Donald Trump speaks during a campaign rally at West Chester University in West Chester, Penn., on April 25, 2016.
Andrew Harrer—Bloomberg / Getty Images
By Lily Rothman
April 26, 2016

Reports on Tuesday suggested that Republican candidate Donald Trump is facing a particular dilemma within his campaign: keep doing what he’s been doing, or rein in his remarks to seem more “presidential” as the general election season approaches? Within his camp, those two sides are represented by adviser Paul Manafort (who has reassured some Republican donors that Trump would tamp down his act) and campaign manager Corey Lewandowski (who is perhaps best known for an alleged physical altercation with a reporter in March).

While Trump’s campaign may be unique, the two sides in this debate have been seen before. In fact, it was Republican idol Ronald Reagan who perhaps best exemplified the opposing forces of presidential-ness and personality.

In 1982 and ’83, in the Reagan White House, the more politically minded Manafort side was represented by Chief of Staff James Baker. Meanwhile, National Security Adviser William P. Clark was the Lewandowski of the situation, whose approach was at the time summed up with four simple words: “let Reagan be Reagan.” In general, “being Reagan” meant adherence to the President’s harder-line “raw, conservative instincts,” as TIME put it.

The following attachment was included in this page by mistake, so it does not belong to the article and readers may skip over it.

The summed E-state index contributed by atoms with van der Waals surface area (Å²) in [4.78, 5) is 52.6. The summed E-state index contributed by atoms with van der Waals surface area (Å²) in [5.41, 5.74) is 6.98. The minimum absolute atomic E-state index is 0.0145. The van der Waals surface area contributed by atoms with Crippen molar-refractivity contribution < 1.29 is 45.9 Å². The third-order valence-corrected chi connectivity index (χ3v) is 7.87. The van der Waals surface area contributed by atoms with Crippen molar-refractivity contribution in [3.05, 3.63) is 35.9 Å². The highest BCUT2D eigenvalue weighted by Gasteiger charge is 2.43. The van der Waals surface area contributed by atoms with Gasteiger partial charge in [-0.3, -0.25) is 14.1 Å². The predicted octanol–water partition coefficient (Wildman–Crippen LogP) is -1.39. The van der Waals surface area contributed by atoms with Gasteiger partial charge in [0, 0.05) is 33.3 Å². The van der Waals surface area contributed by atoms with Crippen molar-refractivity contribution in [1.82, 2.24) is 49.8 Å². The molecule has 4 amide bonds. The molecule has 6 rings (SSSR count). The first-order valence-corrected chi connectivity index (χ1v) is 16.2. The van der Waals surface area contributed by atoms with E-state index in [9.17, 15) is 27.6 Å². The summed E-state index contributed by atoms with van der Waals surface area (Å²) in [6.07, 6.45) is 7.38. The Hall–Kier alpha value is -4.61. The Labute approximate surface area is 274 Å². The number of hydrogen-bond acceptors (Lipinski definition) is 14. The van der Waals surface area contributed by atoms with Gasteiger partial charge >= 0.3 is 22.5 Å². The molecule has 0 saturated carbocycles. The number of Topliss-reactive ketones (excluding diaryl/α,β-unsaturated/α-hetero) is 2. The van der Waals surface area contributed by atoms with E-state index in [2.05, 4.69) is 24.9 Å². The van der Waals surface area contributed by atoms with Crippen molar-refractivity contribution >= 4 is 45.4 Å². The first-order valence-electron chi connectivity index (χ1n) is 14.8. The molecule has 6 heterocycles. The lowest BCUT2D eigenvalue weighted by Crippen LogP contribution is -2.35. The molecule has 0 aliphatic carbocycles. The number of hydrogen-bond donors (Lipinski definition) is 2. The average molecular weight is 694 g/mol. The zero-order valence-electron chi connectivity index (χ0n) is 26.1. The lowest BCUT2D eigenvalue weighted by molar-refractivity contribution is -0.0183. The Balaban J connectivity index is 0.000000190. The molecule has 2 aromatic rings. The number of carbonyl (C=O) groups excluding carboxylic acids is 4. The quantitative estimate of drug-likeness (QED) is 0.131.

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Clark and Baker both eventually left those positions—which is perhaps where a lesson for today can be seen. The conflict between pragmatism and conservatism continued to play out for the rest of the Reagan presidency, with or without the men who had once symbolized those two opposing urges. There would always be a group that wanted the President to compromise, and there would be always be a group that saw any compromise as a betrayal.

In 1987, for example, TIME reported that — in the wake of Reagan’s tentative approval of a peace plan for the then-ongoing conflict in Nicaragua — conservative Reagan boosters “complain that the Administration more than ever is filled with mushy compromisers who will not let Reagan be Reagan.”

Should Donald Trump make it all the way to the White House in this year’s election, there’s no reason not to predict that same dynamic repeating itself. The idea of letting a candidate be himself is not just about winning an election or keeping speeches on-message. The people who have come to support Trump for the rhetoric he has used thus far would be disappointed by any attempt to back off on his “being himself,” regardless of which Trump is the best representation of his true ideas. And the people who disagree with him but hope to keep his party in power will keep pushing for him to change.

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